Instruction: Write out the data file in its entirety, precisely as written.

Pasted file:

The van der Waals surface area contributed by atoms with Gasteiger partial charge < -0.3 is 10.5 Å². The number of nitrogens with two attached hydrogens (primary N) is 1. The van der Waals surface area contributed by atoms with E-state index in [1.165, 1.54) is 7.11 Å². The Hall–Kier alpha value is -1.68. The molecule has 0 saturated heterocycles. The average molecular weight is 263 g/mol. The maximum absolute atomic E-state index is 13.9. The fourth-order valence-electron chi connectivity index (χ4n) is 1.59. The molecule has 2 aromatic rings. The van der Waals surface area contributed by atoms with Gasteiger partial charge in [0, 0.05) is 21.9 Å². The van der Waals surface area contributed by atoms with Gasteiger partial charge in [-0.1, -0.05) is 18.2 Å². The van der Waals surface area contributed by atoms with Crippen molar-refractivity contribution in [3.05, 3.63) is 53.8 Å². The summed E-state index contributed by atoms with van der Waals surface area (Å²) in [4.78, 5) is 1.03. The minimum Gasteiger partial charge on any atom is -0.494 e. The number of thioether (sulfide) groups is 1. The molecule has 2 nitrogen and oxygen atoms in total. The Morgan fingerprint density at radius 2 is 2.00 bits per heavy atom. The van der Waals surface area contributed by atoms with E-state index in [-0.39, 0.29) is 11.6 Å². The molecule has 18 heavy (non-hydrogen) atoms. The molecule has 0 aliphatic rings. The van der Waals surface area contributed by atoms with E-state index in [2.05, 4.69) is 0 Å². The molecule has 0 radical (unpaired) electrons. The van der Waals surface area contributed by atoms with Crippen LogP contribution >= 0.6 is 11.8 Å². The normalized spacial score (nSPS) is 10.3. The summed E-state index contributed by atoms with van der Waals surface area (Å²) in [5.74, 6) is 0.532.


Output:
The van der Waals surface area contributed by atoms with Gasteiger partial charge < -0.3 is 10.5 Å². The number of nitrogens with two attached hydrogens (primary N) is 1. The van der Waals surface area contributed by atoms with E-state index in [1.165, 1.54) is 7.11 Å². The Hall–Kier alpha value is -1.68. The molecule has 0 saturated heterocycles. The average molecular weight is 263 g/mol. The maximum absolute atomic E-state index is 13.9. The fourth-order valence-electron chi connectivity index (χ4n) is 1.59. The molecule has 2 aromatic rings. The van der Waals surface area contributed by atoms with Gasteiger partial charge in [0, 0.05) is 21.9 Å². The van der Waals surface area contributed by atoms with Gasteiger partial charge in [-0.1, -0.05) is 18.2 Å². The van der Waals surface area contributed by atoms with Crippen molar-refractivity contribution in [3.05, 3.63) is 53.8 Å². The summed E-state index contributed by atoms with van der Waals surface area (Å²) in [4.78, 5) is 1.03. The minimum Gasteiger partial charge on any atom is -0.494 e. The number of thioether (sulfide) groups is 1. The molecule has 2 nitrogen and oxygen atoms in total. The Morgan fingerprint density at radius 2 is 2.00 bits per heavy atom. The van der Waals surface area contributed by atoms with E-state index in [-0.39, 0.29) is 11.6 Å². The molecule has 18 heavy (non-hydrogen) atoms. The molecule has 0 aliphatic rings. The van der Waals surface area contributed by atoms with E-state index in [2.05, 4.69) is 0 Å². The molecule has 0 radical (unpaired) electrons. The van der Waals surface area contributed by atoms with Crippen LogP contribution >= 0.6 is 11.8 Å². The normalized spacial score (nSPS) is 10.3. The summed E-state index contributed by atoms with van der Waals surface area (Å²) in [5.74, 6) is 0.532.